As China’s Lunar New Year festivities approach with promises of banquets and red envelopes stuffed with money, children are yearning for something more: an extra hour of online gaming each day.
Just one hour.
For years, Chinese authorities have tried to control how much time children spend playing games online to combat “internet addiction.” They claim they’ve been successful in reducing the problem, but they’d rather not take any chances.
In 2019, the authorities limited minors to playing 90 minutes a day on weekdays and prohibited them from playing between 10 p.m. and 8 a.m. In 2021, they issued even more severe restrictions: Minors can play online for one hour a day and only on Fridays, weekends and holidays. For eight months, game approvals were suspended.
Lunar New Year, the biggest traditional holiday in China, which this year falls from January 21 to 27, will give them four extra hours to play online.
Many parents praised the restrictions, even as their children threw tantrums. Social networks and game companies have implemented or strengthened the “youth mode” in their apps with the aim of protecting minors. They include features that limit usage, control payments, and display content that is appropriate for minors. Real name registration and even facial recognition access have been implemented for some popular games to prevent cheating.
In November, more than a year after stricter gaming controls were introduced, a government-affiliated industry group, the Gaming Industry Group Committee, released a report stating that the problem of gambling addiction Juvenile gaming was “basically settled,” even as the three-hour weekly Friday-Sunday limit remained in effect.
Overall, according to the Gaming Industry Group report, more than 75% of children in China were gambling online for less than three hours a week, and most parents said they were satisfied with the new restrictions.
A September report by gaming market intelligence firm Niko Partners found that the number of underage gamers dropped to 82.5 million in 2022 from its peak of 122 million in 2020 as a direct result of Chinese regulations.
Beijing resident Zhong Feifei said her 11-year-old daughter has spent less time playing games since the restrictions came into effect. “My daughter stopped playing online during the prohibited time.”
Zhang has encouraged her daughter to play with other children or to spend more time doing other activities.
“Even during public holidays, he doesn’t spend too much time playing anymore because he found something else to do, like playing with our dog or with other toys,” she added.
The Gaming Industry Group report stated that the “major loophole” in gambling restrictions is that parents help their children to evade controls. The harsh restrictions have also sparked an underground market where minors can buy unsupervised “altered” games or rent adult game accounts.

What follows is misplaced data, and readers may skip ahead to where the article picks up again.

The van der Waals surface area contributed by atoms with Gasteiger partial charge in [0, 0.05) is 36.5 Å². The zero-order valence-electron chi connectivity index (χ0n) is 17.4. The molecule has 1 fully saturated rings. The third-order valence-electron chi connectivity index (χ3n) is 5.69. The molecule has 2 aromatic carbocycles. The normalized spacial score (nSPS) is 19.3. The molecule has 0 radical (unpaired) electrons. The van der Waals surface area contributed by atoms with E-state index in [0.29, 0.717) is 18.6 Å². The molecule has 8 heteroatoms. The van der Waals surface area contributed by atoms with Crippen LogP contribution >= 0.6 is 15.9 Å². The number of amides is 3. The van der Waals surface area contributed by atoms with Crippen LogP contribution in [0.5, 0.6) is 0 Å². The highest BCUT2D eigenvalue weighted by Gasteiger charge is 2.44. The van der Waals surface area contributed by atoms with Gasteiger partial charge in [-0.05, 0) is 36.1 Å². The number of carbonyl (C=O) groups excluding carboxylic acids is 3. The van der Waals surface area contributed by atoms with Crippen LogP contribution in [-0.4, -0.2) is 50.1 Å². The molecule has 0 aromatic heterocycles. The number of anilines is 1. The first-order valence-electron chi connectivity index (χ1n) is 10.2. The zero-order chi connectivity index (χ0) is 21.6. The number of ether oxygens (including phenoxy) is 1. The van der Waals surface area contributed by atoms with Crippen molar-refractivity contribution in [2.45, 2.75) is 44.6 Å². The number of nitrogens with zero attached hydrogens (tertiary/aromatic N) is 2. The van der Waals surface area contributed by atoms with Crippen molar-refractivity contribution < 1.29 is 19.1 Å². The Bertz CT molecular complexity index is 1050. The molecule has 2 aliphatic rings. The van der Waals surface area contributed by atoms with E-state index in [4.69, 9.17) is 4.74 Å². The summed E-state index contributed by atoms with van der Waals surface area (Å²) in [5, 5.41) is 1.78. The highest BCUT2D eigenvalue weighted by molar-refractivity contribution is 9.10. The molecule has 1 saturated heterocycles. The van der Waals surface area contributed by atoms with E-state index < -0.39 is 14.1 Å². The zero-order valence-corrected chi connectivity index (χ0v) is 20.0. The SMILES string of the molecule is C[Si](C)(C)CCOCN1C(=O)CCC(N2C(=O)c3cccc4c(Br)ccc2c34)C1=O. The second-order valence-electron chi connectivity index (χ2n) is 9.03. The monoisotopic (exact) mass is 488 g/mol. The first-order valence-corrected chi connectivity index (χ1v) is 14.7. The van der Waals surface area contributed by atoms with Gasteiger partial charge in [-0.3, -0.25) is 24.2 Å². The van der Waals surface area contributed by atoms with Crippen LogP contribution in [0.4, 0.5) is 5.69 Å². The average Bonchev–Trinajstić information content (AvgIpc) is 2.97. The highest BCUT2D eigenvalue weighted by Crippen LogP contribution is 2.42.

Zhong also enjoys playing online, but says she avoids doing it when she’s with her daughter and instead does it outside the house to set a good example.
Parents are the most important factor when it comes to curbing gambling addiction, said Tao Ran, director of the Adolescent Psychological Development Base in Beijing, which specializes in addressing the problem.
According to Tao’s calculations, restrictions and “youth mode” settings in apps have helped counter addiction to online gaming among younger children who may not know how to avoid them. High school kids tend to have more resources and often manage to find ways around restrictions, such as convincing their parents to allow them to use their accounts or figuring out passwords to turn off “youth mode.”
With so many people stuck at home during the pandemic, children were spending excessive time online, Tao said.
“The pandemic has contributed to further addiction to the internet. I have not seen a reduction in the number of minors that are sent to our center each month to contain addiction,” added Tao, whose center treats an average of 20 minors each month with severe internet addiction.
“For many of these children who are addicted to gambling, we found that their parents also frequently gamble,” Tao said. “So these kids look at their parents and think it’s okay to spend a lot of time playing because their parents do too.”
As the crackdown has eased, regulators have once again approved new games.
In February, NetEase, the country’s second-largest game company, received a license for Fantasy Life, a role-playing simulation game from Nintendo. However, the company’s partnership with Activision Blizzard is due to end on January 23, after which popular titles such as Overwatch and World of Warcraft will be withdrawn from the Chinese market until Blizzard finds a new domestic partner to publish its games.
The first batch of imported games in 18 months was given the green light in December, when China’s largest game company Tencent received approval for Riot Games’ tactical action game Valorant and multiplayer Pokémon Unite, a game of combat arena online.
Not all parents agree with the government’s tough strategy.
Huang Yan, a mother of a 12-year-old daughter and a 7-year-old son from Beijing, said online games can foster teamwork and help children find friends.
“I am not against children having access to the internet, games or social networks, since this is a general trend and it is impossible to stop it,” he said. “It is better to allow them to deal with these activities and intervene appropriately if they cannot be controlled, and guide them towards other interests.”